I have a comprehensive financial strategy to ensure that the citizens of the City of Winnipeg are served by an effective and efficient public service, that our public infrastructure is well maintained and that all civic taxpayers are receiving excellent value from their government at City Hall. This plan includes a rigorous examination of all components of civic spending, to find potential cost savings, not simply by cutting “red-tape” or “bloated bureaucracy” but by being creative and innovative in seeking new ways to provide civic services and by discovering new ways to raise revenues for our civic coffers. This policy represents where I will spend my political capital for without a sound fiscal foundation Winnipeg will not be able to grow and be the city we want and desire.
On a personal note, my family – my wife, Catherine, and our five children – understand the concept of “value for money” that all citizens expect from their civic government; I know how hard people work for their money and that you demand that your elected leaders to be careful – dare I say frugal – with your tax dollars. I appreciate your anger at this current city government for flagrant disrespect for taxpayers; best illustrated by the $70 million cost overrun on the new public safety building. As Mayor, I will be a careful steward of the public purse and this is a brief overview of my fiscal plan:
1. Land Value Tax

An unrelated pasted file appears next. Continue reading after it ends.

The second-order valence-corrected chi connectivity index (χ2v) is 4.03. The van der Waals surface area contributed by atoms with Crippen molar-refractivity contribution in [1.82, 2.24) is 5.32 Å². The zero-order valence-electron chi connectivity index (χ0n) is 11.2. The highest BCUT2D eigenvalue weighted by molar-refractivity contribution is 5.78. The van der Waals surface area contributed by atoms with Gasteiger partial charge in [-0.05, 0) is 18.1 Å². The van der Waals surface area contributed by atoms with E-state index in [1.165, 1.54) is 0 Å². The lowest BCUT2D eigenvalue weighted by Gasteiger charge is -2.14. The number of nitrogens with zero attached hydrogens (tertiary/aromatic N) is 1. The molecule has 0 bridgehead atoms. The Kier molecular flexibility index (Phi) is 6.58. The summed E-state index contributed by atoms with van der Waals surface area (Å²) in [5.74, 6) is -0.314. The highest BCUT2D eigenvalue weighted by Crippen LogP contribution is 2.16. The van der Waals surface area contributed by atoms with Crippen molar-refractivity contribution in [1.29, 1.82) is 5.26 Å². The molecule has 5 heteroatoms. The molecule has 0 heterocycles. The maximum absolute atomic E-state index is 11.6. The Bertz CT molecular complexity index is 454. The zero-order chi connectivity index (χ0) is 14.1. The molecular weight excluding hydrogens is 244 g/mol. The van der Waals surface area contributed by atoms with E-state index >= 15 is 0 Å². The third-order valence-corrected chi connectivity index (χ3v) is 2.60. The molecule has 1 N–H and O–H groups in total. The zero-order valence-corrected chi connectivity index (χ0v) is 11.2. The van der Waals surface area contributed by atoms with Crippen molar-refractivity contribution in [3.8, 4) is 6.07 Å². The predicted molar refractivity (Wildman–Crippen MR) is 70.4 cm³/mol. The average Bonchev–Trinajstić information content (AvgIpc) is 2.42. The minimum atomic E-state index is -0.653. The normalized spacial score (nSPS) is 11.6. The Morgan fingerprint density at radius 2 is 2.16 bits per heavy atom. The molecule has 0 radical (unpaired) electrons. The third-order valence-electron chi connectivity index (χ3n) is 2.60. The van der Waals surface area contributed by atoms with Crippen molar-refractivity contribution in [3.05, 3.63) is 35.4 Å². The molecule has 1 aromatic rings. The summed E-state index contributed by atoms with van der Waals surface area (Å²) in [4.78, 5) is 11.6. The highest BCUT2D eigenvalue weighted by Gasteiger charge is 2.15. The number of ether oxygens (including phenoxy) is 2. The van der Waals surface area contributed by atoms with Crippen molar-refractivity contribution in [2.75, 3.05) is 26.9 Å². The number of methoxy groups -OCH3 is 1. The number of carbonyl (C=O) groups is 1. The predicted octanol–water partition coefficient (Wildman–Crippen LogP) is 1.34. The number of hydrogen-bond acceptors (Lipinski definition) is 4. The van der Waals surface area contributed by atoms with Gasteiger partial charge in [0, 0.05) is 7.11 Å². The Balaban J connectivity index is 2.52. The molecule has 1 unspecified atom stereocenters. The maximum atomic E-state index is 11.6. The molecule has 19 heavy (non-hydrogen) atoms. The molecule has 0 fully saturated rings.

Downtown surface parking lots within the city are an eyesore and create a feeling of danger because they are dead-zones. They create a feeling of vulnerability for pedestrians and represent the greatest impediment to the long-term success of Winnipeg.1 Too often many owners of downtown surface parking lots have had older buildings torn down yet never replaced those buildings with anything substantive apart from an empty parking lot.2 They have done this to help reduce their property taxes and avoid the need to repair and replace older buildings which can be expensive to repair, maintain, and restore. The desire for a better bottom line while understandable has created undesirable environmental effects. We are now at risk for a donut effect within Winnipeg; a successful suburbia, but a struggling inner core. It is time to become creative and help owners of these lands realize their full potential for the benefit of all Winnipeggers. The City of Winnipeg has already set aside $40M to offer a tax grant subsidy to land developers who undertake the building of new commercial and residential development in the downtown neighbourhood.3 This is not enough and more needs to be done with a more long-term thoughtful approach to land development. As an example, the city’s CentreVenture Development Corporation has torn down the Carleton Inn in the hopes that a new development will take its place. They do this in spite of the knowledge that surface parking lots next door also need to be developed. We need to ensure that open space in the downtown is filled in. Equally important is diversity in downtown growth. The urban landscape needs multiple types of building for different types of people. Not all business and residents can afford grade A rental property4.